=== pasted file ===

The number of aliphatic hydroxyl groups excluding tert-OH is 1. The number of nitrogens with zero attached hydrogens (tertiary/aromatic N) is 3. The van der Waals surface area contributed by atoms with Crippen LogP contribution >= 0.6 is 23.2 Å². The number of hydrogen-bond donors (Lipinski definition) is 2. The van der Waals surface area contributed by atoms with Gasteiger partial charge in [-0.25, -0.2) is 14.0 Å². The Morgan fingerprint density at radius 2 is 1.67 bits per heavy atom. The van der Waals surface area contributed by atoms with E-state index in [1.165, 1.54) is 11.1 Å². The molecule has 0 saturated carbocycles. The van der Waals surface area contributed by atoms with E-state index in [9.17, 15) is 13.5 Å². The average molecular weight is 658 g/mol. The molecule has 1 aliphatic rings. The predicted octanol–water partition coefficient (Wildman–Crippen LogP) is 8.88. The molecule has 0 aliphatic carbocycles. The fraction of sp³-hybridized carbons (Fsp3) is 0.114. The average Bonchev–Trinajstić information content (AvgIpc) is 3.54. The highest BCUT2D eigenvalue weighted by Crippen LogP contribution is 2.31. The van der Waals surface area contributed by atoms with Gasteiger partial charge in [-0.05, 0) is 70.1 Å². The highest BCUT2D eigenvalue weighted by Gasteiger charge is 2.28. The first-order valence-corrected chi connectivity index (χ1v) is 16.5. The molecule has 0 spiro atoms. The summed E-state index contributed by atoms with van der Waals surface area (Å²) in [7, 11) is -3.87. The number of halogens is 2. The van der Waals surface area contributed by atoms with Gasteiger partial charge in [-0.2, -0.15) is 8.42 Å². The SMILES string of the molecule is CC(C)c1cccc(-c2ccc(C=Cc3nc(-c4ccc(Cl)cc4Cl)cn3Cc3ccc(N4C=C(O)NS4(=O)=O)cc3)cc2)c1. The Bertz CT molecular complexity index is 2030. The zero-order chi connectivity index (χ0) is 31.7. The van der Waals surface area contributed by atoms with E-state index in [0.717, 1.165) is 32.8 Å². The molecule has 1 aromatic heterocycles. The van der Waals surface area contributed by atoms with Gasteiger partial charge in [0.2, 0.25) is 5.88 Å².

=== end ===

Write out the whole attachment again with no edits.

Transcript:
The number of aliphatic hydroxyl groups excluding tert-OH is 1. The number of nitrogens with zero attached hydrogens (tertiary/aromatic N) is 3. The van der Waals surface area contributed by atoms with Crippen LogP contribution >= 0.6 is 23.2 Å². The number of hydrogen-bond donors (Lipinski definition) is 2. The van der Waals surface area contributed by atoms with Gasteiger partial charge in [-0.25, -0.2) is 14.0 Å². The Morgan fingerprint density at radius 2 is 1.67 bits per heavy atom. The van der Waals surface area contributed by atoms with E-state index in [1.165, 1.54) is 11.1 Å². The molecule has 0 saturated carbocycles. The van der Waals surface area contributed by atoms with E-state index in [9.17, 15) is 13.5 Å². The average molecular weight is 658 g/mol. The molecule has 1 aliphatic rings. The predicted octanol–water partition coefficient (Wildman–Crippen LogP) is 8.88. The molecule has 0 aliphatic carbocycles. The fraction of sp³-hybridized carbons (Fsp3) is 0.114. The average Bonchev–Trinajstić information content (AvgIpc) is 3.54. The highest BCUT2D eigenvalue weighted by Crippen LogP contribution is 2.31. The van der Waals surface area contributed by atoms with Gasteiger partial charge in [-0.05, 0) is 70.1 Å². The highest BCUT2D eigenvalue weighted by Gasteiger charge is 2.28. The first-order valence-corrected chi connectivity index (χ1v) is 16.5. The molecule has 0 spiro atoms. The summed E-state index contributed by atoms with van der Waals surface area (Å²) in [7, 11) is -3.87. The number of halogens is 2. The van der Waals surface area contributed by atoms with Gasteiger partial charge in [-0.2, -0.15) is 8.42 Å². The SMILES string of the molecule is CC(C)c1cccc(-c2ccc(C=Cc3nc(-c4ccc(Cl)cc4Cl)cn3Cc3ccc(N4C=C(O)NS4(=O)=O)cc3)cc2)c1. The Bertz CT molecular complexity index is 2030. The zero-order chi connectivity index (χ0) is 31.7. The van der Waals surface area contributed by atoms with E-state index in [0.717, 1.165) is 32.8 Å². The molecule has 1 aromatic heterocycles. The van der Waals surface area contributed by atoms with Gasteiger partial charge in [0.2, 0.25) is 5.88 Å².